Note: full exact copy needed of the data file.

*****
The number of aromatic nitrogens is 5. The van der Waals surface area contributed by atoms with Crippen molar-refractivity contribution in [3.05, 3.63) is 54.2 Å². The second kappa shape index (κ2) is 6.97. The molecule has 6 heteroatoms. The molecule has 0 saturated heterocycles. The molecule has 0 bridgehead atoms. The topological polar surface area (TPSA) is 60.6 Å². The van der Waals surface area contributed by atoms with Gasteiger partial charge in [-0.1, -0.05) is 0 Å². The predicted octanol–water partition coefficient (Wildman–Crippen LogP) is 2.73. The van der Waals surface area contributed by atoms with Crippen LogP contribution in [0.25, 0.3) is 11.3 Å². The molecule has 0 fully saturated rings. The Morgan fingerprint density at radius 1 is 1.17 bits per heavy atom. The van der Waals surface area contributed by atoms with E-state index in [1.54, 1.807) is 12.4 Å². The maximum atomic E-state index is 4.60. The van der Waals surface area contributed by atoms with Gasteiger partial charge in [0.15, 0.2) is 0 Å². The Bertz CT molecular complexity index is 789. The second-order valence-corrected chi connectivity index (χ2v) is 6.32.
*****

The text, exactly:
The number of aromatic nitrogens is 5. The van der Waals surface area contributed by atoms with Crippen molar-refractivity contribution in [3.05, 3.63) is 54.2 Å². The second kappa shape index (κ2) is 6.97. The molecule has 6 heteroatoms. The molecule has 0 saturated heterocycles. The molecule has 0 bridgehead atoms. The topological polar surface area (TPSA) is 60.6 Å². The van der Waals surface area contributed by atoms with Gasteiger partial charge in [-0.1, -0.05) is 0 Å². The predicted octanol–water partition coefficient (Wildman–Crippen LogP) is 2.73. The van der Waals surface area contributed by atoms with Crippen LogP contribution in [0.25, 0.3) is 11.3 Å². The molecule has 0 fully saturated rings. The Morgan fingerprint density at radius 1 is 1.17 bits per heavy atom. The van der Waals surface area contributed by atoms with E-state index in [1.54, 1.807) is 12.4 Å². The maximum atomic E-state index is 4.60. The van der Waals surface area contributed by atoms with Gasteiger partial charge in [0.15, 0.2) is 0 Å². The Bertz CT molecular complexity index is 789. The second-order valence-corrected chi connectivity index (χ2v) is 6.32.